Diagnosing and managing low serum testosterone

Proc (Bayl Univ Med Cent). 2014 Oct;27(4):321-4. doi: 10.1080/08998280.2014.11929145.


Measuring testosterone levels became easier in the 1970s, and it wasn't long before levels were being checked in men across all age groups. At that time, several authors reported an age-associated decline of serum testosterone levels beginning in the fourth or fifth decades of life. Other studies found that the decline in testosterone with age might be more related to comorbidities that develop in many aging men. Aggressive marketing campaigns by pharmaceutical companies have led to increased awareness of this topic, and primary care physicians are seeing more patients who are concerned about "low T." Unfortunately, testosterone replacement therapy has not been straightforward. Many men with low testosterone levels have no symptoms, and many men with symptoms who receive treatment and reach goal testosterone levels have no improvement in their symptoms. The actual prevalence of hypogonadism has been estimated to be 39% in men aged 45 years or older presenting to primary care offices in the United States. As the US population ages, this number is likely to increase. This article, targeted to primary care physicians, reviews the concept of late-onset hypogonadism, describes how to determine the patients who might benefit from therapy, and offers recommendations regarding the workup and initiation of treatment.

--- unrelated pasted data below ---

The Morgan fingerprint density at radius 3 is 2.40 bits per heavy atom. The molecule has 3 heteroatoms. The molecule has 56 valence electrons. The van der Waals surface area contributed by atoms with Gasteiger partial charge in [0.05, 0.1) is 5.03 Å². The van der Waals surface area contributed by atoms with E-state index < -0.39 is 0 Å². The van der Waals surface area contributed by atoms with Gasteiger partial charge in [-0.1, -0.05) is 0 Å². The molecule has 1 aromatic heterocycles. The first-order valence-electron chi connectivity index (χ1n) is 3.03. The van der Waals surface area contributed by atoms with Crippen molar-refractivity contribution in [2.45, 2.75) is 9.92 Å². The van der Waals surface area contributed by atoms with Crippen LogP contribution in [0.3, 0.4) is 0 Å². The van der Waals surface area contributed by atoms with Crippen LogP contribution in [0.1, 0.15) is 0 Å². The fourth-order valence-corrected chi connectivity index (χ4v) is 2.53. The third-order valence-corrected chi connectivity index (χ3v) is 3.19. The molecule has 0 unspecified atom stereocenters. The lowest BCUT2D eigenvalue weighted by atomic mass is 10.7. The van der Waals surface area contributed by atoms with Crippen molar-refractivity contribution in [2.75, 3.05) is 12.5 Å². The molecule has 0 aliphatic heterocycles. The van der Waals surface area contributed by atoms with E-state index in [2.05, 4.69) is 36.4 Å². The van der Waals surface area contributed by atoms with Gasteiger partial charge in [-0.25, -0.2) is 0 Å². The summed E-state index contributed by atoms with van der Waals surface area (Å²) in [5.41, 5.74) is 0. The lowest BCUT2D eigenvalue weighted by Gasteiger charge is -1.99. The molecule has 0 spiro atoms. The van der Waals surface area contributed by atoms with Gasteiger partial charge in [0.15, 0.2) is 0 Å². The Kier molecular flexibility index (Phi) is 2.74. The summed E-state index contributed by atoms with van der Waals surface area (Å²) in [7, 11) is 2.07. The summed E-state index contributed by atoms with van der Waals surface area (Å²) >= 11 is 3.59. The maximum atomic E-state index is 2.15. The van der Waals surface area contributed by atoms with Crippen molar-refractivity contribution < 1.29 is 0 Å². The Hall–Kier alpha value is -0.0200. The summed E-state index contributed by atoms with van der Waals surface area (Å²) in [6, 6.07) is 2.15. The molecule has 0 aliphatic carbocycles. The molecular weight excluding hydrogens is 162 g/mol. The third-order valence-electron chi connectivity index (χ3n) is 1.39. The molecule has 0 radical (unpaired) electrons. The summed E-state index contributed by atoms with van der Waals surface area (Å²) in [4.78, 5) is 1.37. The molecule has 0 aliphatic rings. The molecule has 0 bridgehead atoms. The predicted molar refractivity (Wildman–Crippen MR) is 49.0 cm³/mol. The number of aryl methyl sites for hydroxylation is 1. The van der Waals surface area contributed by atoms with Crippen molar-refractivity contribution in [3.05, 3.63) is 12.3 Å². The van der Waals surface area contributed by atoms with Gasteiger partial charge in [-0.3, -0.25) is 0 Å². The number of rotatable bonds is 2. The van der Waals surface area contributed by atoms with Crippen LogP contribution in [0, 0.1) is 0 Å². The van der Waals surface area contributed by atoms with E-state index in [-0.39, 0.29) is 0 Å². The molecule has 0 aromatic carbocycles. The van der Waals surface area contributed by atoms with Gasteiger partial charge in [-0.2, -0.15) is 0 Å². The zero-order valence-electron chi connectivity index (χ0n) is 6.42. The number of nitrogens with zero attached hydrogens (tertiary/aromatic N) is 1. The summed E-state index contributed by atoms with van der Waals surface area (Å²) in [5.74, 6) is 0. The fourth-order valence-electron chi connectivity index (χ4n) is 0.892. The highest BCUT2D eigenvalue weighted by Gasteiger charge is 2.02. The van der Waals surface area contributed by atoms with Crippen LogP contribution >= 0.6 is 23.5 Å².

Publication types

  • Review